Savoy Tavern

Welcoming: The Savoy is so comfy you might even nod off.
Welcoming: The Savoy is so comfy you might even nod off. Photo: Eddie Jim

677 Bourke Street Melbourne, Victoria 3000

View map

Opening hours Daily 11am-late
Features Licensed, Bar
Prices Cheap (mains under $20)
Payments AMEX, Mastercard, Visa, eftpos
Phone 03 9629 4214

There are skanky old pubs, tricked-up gastropubs and, somewhere in between, there’s the Savoy Tavern, a long-derelict 1970s public house that’s been polished into a bright, welcoming hangout. Opposite Southern Cross station, it’s a more appealing waiting room than the draughty platforms, especially with a basket of onion rings by your side. The Savoy is also a shoo-in for strategy meetings before matches at Etihad Stadium and, if you get too cosy to move, all games are screened live.

The beer is upscale, there’s a handy wine list, and the food is decent, within narrow parameters of fried stuff or stuff stuffed in bread. The beef burger stays on message with a juicy enough patty, spongy roll, classic toppings and a generous handful of fries.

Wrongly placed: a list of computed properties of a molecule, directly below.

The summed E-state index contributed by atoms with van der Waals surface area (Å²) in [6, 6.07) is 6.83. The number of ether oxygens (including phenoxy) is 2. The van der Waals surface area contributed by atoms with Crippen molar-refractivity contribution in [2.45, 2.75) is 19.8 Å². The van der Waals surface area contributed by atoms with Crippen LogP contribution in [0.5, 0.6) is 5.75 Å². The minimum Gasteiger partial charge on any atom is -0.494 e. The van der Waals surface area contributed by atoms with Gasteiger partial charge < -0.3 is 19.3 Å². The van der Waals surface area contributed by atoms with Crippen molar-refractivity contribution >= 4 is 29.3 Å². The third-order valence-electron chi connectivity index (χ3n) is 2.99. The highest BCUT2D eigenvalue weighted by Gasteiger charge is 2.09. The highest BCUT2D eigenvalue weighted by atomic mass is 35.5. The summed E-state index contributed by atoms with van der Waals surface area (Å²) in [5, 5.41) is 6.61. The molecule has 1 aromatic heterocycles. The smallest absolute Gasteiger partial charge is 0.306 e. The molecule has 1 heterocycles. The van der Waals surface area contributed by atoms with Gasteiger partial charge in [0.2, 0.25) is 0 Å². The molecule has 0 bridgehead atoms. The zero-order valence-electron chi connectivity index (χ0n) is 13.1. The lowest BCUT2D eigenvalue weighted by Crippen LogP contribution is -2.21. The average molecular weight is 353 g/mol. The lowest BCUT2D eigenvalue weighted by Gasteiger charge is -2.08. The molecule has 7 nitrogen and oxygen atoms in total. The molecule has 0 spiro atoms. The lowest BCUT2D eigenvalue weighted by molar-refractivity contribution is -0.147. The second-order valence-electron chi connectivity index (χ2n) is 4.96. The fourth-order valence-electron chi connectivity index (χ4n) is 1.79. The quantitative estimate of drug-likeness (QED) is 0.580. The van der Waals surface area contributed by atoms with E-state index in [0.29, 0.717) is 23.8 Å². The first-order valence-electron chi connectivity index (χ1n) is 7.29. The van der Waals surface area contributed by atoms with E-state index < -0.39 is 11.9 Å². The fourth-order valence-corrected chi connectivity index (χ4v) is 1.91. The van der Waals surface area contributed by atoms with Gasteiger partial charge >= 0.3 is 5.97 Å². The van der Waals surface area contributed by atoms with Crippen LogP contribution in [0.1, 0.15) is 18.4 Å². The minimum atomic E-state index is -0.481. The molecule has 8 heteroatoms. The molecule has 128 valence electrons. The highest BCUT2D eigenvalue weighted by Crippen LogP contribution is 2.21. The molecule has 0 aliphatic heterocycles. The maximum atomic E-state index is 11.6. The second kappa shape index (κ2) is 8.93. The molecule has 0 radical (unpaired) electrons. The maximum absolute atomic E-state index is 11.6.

A lamb shoulder roll tries a bit harder: the meat is slow-braised, stuffed in a long roll and topped with radish slices, peas and mint.

Fresh: A long lamb roll topped with peas, radish and mint.
Fresh: A long lamb roll topped with peas, radish and mint. Photo: Eddie Jim

Cauliflower salads with Middle Eastern leanings are all the rage but the Savoy’s isn’t a great example. The grilled florets are too big and almost raw and the tahini, pomegranate and sultana fixings are applied with a clumsy hand. Stick to the onion rings – hot, crisp, totally tasty. The food is cheap but it’s a complete steal from Monday to Thursday when $10 buys you a meal and a beer.

The Savoy is so comfortable that a bloke fell asleep last time I was there. The measure of the place is that the staff tactfully managed the situation. Other patrons included a recently manicured hen’s night crew, a clutch of conspiratorial fellows with a bottle of red, and chatty older couples with train tickets in hand. The mood was hail-fellow-well-met, reminding me of pubs pre-wagyu burgers, when you could play PacMan for 20 cents, and the carpet was flat and tacky from a million saunters to the bar and a million drops spilt on the way back. The Savoy channels all that without being self-consciously retro. It’s a great addition to a hitherto tavernless part of town.

Rating: Three stars (out of five)